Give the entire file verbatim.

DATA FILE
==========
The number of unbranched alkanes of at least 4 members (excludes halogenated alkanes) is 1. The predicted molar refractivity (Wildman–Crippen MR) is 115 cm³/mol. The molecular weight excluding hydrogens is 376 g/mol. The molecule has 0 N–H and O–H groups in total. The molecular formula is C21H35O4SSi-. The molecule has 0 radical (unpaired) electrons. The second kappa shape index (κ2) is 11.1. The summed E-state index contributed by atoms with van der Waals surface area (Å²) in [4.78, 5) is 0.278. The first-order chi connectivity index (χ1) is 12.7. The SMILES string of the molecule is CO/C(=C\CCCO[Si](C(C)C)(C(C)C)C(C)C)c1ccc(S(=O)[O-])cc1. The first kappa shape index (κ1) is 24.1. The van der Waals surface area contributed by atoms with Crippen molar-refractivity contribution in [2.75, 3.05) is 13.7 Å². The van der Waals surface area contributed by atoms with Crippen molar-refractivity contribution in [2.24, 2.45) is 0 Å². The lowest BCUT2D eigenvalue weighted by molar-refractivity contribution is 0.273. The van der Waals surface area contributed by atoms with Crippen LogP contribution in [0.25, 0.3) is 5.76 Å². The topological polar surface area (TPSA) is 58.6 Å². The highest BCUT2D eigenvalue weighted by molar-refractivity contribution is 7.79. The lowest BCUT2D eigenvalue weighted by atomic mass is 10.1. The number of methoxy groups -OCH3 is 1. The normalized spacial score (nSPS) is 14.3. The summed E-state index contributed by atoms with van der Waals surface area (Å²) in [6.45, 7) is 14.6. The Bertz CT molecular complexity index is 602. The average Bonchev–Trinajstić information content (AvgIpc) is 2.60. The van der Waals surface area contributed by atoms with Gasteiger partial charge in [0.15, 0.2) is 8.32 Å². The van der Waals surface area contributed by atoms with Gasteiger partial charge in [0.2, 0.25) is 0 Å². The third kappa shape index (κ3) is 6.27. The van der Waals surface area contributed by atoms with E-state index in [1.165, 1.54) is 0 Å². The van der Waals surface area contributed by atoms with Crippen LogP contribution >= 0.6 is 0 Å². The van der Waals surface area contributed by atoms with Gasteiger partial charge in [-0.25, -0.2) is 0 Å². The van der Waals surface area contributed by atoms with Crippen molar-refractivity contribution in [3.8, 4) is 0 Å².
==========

The number of unbranched alkanes of at least 4 members (excludes halogenated alkanes) is 1. The predicted molar refractivity (Wildman–Crippen MR) is 115 cm³/mol. The molecular weight excluding hydrogens is 376 g/mol. The molecule has 0 N–H and O–H groups in total. The molecular formula is C21H35O4SSi-. The molecule has 0 radical (unpaired) electrons. The second kappa shape index (κ2) is 11.1. The summed E-state index contributed by atoms with van der Waals surface area (Å²) in [4.78, 5) is 0.278. The first-order chi connectivity index (χ1) is 12.7. The SMILES string of the molecule is CO/C(=C\CCCO[Si](C(C)C)(C(C)C)C(C)C)c1ccc(S(=O)[O-])cc1. The first kappa shape index (κ1) is 24.1. The van der Waals surface area contributed by atoms with Crippen molar-refractivity contribution in [2.75, 3.05) is 13.7 Å². The van der Waals surface area contributed by atoms with Crippen molar-refractivity contribution in [2.24, 2.45) is 0 Å². The lowest BCUT2D eigenvalue weighted by molar-refractivity contribution is 0.273. The van der Waals surface area contributed by atoms with Crippen LogP contribution in [0.25, 0.3) is 5.76 Å². The topological polar surface area (TPSA) is 58.6 Å². The highest BCUT2D eigenvalue weighted by molar-refractivity contribution is 7.79. The lowest BCUT2D eigenvalue weighted by atomic mass is 10.1. The number of methoxy groups -OCH3 is 1. The normalized spacial score (nSPS) is 14.3. The summed E-state index contributed by atoms with van der Waals surface area (Å²) in [6.45, 7) is 14.6. The Bertz CT molecular complexity index is 602. The average Bonchev–Trinajstić information content (AvgIpc) is 2.60. The van der Waals surface area contributed by atoms with Gasteiger partial charge in [0.15, 0.2) is 8.32 Å². The van der Waals surface area contributed by atoms with Gasteiger partial charge in [0.2, 0.25) is 0 Å². The third kappa shape index (κ3) is 6.27. The van der Waals surface area contributed by atoms with E-state index in [1.165, 1.54) is 0 Å². The van der Waals surface area contributed by atoms with Crippen LogP contribution >= 0.6 is 0 Å². The van der Waals surface area contributed by atoms with Gasteiger partial charge in [-0.25, -0.2) is 0 Å². The van der Waals surface area contributed by atoms with Crippen molar-refractivity contribution in [3.8, 4) is 0 Å².